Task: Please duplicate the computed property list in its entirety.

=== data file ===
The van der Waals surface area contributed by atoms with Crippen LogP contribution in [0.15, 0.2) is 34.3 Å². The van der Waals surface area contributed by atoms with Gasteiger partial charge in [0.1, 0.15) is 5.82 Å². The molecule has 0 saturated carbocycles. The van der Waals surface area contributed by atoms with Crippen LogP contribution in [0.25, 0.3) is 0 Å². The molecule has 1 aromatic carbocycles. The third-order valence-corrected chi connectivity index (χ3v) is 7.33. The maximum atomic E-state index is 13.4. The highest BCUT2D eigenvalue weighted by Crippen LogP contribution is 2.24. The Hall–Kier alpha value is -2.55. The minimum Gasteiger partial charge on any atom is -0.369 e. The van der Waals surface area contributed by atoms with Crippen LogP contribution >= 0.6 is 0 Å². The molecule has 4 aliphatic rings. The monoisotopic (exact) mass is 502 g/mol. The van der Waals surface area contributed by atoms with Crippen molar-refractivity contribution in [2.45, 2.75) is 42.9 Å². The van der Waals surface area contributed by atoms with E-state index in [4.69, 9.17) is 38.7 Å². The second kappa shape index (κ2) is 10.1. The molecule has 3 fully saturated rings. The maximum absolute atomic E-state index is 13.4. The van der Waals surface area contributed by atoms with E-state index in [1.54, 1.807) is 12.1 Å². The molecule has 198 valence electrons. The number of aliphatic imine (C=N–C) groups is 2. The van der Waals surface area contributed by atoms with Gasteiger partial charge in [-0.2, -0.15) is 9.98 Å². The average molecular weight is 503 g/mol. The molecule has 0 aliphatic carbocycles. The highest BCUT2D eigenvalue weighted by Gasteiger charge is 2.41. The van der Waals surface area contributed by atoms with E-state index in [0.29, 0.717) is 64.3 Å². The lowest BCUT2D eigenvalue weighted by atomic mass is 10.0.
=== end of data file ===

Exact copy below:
The van der Waals surface area contributed by atoms with Crippen LogP contribution in [0.15, 0.2) is 34.3 Å². The van der Waals surface area contributed by atoms with Gasteiger partial charge in [0.1, 0.15) is 5.82 Å². The molecule has 0 saturated carbocycles. The van der Waals surface area contributed by atoms with Crippen LogP contribution in [0.25, 0.3) is 0 Å². The molecule has 1 aromatic carbocycles. The third-order valence-corrected chi connectivity index (χ3v) is 7.33. The maximum atomic E-state index is 13.4. The highest BCUT2D eigenvalue weighted by Crippen LogP contribution is 2.24. The Hall–Kier alpha value is -2.55. The minimum Gasteiger partial charge on any atom is -0.369 e. The van der Waals surface area contributed by atoms with Crippen LogP contribution >= 0.6 is 0 Å². The molecule has 4 aliphatic rings. The monoisotopic (exact) mass is 502 g/mol. The van der Waals surface area contributed by atoms with Crippen molar-refractivity contribution in [2.45, 2.75) is 42.9 Å². The van der Waals surface area contributed by atoms with E-state index in [4.69, 9.17) is 38.7 Å². The second kappa shape index (κ2) is 10.1. The molecule has 3 fully saturated rings. The maximum absolute atomic E-state index is 13.4. The van der Waals surface area contributed by atoms with E-state index in [1.54, 1.807) is 12.1 Å². The molecule has 198 valence electrons. The number of aliphatic imine (C=N–C) groups is 2. The van der Waals surface area contributed by atoms with Gasteiger partial charge in [-0.2, -0.15) is 9.98 Å². The average molecular weight is 503 g/mol. The molecule has 0 aliphatic carbocycles. The highest BCUT2D eigenvalue weighted by Gasteiger charge is 2.41. The van der Waals surface area contributed by atoms with E-state index in [0.29, 0.717) is 64.3 Å². The lowest BCUT2D eigenvalue weighted by atomic mass is 10.0.